The Guardian January 31, 2001

Retirees buried in the tax paper war

Small businesses are screaming as the February 4 deadline for their 
second quarterly Business Activity Statements (BAS) approaches. But they 
are not the only ones drowning in the GST nightmare. There are thousands of 
retirees and other investors who are grappling with Instalment Activity 
Statements (IAS).

Anyone who recieves more than $8,000 per annum from investments must return 
an IAS every three months.

This applies to workers whose income might be a combination of wages and 
bank interest or dividends or rental income  if the non-wage componenent 
is more than $8,000.

It also affects workers who retired (or were made redundant) with a lump 
sum which has been invested to provide them with income.

Previously, they submitted annual returns like any other taxpayer, and paid 
provisional tax (i.e. in advance of receiving the income) on the non-wage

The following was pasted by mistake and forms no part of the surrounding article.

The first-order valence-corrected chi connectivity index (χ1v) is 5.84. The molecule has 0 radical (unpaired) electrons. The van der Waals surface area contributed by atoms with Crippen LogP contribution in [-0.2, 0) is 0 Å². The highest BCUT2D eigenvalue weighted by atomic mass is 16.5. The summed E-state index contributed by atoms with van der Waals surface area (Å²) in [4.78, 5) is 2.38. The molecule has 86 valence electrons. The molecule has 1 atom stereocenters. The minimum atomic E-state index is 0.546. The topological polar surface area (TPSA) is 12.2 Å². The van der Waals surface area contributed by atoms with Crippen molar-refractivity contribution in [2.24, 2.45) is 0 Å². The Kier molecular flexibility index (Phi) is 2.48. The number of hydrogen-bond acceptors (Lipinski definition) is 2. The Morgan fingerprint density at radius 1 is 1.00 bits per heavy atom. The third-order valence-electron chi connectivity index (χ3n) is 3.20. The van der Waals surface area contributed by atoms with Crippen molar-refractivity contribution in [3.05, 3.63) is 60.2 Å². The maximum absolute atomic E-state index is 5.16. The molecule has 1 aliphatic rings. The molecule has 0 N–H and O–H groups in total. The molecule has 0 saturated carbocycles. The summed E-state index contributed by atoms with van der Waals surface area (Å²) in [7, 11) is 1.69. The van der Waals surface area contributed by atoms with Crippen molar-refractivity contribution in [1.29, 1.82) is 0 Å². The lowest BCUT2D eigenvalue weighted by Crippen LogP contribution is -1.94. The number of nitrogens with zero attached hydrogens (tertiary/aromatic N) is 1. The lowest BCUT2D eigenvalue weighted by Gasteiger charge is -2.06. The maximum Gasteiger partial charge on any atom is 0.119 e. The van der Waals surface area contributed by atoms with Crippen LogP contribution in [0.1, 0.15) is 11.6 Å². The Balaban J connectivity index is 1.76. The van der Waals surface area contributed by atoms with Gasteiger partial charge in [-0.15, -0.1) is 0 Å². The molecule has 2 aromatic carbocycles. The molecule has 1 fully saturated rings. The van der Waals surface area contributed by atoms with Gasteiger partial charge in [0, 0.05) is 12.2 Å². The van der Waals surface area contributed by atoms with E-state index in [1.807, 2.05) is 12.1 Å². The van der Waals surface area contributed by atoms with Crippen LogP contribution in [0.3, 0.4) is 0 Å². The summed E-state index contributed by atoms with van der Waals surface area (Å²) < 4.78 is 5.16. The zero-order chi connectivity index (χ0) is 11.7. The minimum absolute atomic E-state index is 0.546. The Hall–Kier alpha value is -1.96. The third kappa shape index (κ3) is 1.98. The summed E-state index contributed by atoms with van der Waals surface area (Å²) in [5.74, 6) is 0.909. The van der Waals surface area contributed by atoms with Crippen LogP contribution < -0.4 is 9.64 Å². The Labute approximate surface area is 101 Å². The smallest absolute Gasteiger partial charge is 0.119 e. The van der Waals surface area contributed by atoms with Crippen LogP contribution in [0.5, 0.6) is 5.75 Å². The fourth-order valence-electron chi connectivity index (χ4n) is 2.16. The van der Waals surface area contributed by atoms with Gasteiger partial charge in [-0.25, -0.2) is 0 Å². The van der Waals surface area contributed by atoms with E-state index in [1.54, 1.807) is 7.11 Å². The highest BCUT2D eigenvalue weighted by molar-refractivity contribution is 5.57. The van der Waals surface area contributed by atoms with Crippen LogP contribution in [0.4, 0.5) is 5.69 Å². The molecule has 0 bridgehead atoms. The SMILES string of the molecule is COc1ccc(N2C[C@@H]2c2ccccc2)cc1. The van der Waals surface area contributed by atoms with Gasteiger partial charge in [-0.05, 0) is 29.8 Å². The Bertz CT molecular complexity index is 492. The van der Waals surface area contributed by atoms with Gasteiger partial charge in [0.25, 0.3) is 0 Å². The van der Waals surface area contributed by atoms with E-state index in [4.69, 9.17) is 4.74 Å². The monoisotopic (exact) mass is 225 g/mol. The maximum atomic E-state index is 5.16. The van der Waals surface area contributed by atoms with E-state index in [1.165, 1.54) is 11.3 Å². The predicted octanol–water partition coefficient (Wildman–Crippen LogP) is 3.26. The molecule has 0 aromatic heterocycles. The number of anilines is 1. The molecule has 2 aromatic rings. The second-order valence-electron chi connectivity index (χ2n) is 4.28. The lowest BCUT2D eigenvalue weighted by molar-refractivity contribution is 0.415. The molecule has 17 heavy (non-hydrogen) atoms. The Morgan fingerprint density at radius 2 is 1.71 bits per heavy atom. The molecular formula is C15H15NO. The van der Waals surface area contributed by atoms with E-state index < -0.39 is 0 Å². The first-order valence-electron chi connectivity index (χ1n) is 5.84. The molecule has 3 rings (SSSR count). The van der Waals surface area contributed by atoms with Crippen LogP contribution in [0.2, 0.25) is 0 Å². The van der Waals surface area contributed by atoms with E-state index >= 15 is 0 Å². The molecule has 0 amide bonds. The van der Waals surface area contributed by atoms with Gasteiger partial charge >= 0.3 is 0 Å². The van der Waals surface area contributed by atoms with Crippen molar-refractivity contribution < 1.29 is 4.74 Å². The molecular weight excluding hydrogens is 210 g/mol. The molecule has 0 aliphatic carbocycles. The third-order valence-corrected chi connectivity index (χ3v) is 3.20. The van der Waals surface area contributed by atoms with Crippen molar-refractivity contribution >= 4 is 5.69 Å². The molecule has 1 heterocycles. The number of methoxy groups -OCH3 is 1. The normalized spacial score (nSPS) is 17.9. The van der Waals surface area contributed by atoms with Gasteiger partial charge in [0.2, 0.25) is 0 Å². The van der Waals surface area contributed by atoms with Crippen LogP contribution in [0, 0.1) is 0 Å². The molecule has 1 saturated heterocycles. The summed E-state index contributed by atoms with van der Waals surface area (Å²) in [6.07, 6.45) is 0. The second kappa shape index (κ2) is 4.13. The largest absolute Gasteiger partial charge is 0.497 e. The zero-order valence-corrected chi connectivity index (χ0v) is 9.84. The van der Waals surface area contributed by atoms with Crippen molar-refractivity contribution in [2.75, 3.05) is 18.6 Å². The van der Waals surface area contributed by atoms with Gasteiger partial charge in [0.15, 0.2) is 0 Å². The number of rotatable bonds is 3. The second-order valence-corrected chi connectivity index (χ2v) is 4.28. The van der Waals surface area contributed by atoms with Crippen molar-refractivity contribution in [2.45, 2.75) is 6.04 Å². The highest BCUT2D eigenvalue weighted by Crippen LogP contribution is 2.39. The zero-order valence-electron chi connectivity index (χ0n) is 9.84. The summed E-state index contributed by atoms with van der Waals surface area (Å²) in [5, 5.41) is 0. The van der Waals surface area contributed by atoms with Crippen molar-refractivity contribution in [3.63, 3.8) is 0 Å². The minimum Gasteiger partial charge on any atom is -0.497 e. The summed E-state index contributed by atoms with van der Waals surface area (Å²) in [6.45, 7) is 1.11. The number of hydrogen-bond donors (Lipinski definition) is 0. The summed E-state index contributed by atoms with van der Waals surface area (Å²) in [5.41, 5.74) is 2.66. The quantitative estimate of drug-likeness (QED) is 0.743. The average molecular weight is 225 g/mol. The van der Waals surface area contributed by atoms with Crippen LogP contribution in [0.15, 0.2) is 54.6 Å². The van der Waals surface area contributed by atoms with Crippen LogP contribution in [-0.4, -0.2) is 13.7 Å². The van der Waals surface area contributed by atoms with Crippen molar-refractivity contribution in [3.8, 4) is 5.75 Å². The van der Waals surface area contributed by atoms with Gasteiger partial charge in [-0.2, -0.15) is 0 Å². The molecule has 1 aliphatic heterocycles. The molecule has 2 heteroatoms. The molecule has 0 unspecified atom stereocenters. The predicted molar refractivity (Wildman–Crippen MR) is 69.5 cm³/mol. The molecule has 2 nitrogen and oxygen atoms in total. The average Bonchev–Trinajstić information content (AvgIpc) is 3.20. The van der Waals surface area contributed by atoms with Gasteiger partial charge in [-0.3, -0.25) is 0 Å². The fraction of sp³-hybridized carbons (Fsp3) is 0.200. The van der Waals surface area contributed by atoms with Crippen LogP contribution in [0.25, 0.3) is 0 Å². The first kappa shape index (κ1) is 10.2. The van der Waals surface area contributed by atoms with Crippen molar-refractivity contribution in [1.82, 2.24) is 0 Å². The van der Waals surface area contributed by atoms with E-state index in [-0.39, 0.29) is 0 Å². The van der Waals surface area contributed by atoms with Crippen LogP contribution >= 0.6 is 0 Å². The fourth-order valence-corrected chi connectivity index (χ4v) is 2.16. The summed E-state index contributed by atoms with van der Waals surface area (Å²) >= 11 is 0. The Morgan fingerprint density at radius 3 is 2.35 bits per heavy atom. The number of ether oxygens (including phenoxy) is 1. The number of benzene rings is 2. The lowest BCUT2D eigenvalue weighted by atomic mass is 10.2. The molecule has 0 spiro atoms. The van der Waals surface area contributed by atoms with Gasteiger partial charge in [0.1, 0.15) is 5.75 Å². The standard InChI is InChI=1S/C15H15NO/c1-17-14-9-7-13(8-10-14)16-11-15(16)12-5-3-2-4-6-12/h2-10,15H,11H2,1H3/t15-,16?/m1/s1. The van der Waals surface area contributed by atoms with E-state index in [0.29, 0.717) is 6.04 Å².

or non-superannuation part of their income.

Provisional tax is being abolished.

The tax is now paid after the income is received, but this is done every 
quarter, and means four tax returns a year.

But that is not all, the tax returns are far more complicated than before 
under the new tax system.

The IAS is similar to the BAS that is causing small businesses so much 

To complete the form you have to read a maze of instructions and then guess 
at what the difference is between a "Pay As You go instalment" and a "Pay 
As You Go witholding"  that's if you have one. Who knows?

Then you have to work out your "deferred company/fund instalment". Add 
these up.

Then fill complete details of your "Credit arising from reduced Pay As You 
Go Instalments"....

Do some more adding up, a bit of taking away. That was the easy page.

Now turn to page 2  the one that really gives people nightmares.

Fill in your "Instalment income", "New varied instalment rate" ...

There, wasn't that simple!

The Guardian asked one retiree what he thought of the 
Howard/Costello new "simpler" tax system. The first comments are 

"These people ought to be put in stocks so we can all throw eggs at them", 
was the response when further asked for something printable.

"This monstrous, iniquitous tax which is causing many business people and 
individuals tremendous worry and difficulty should be scrapped  and those 
bastards along with it."

Back to index page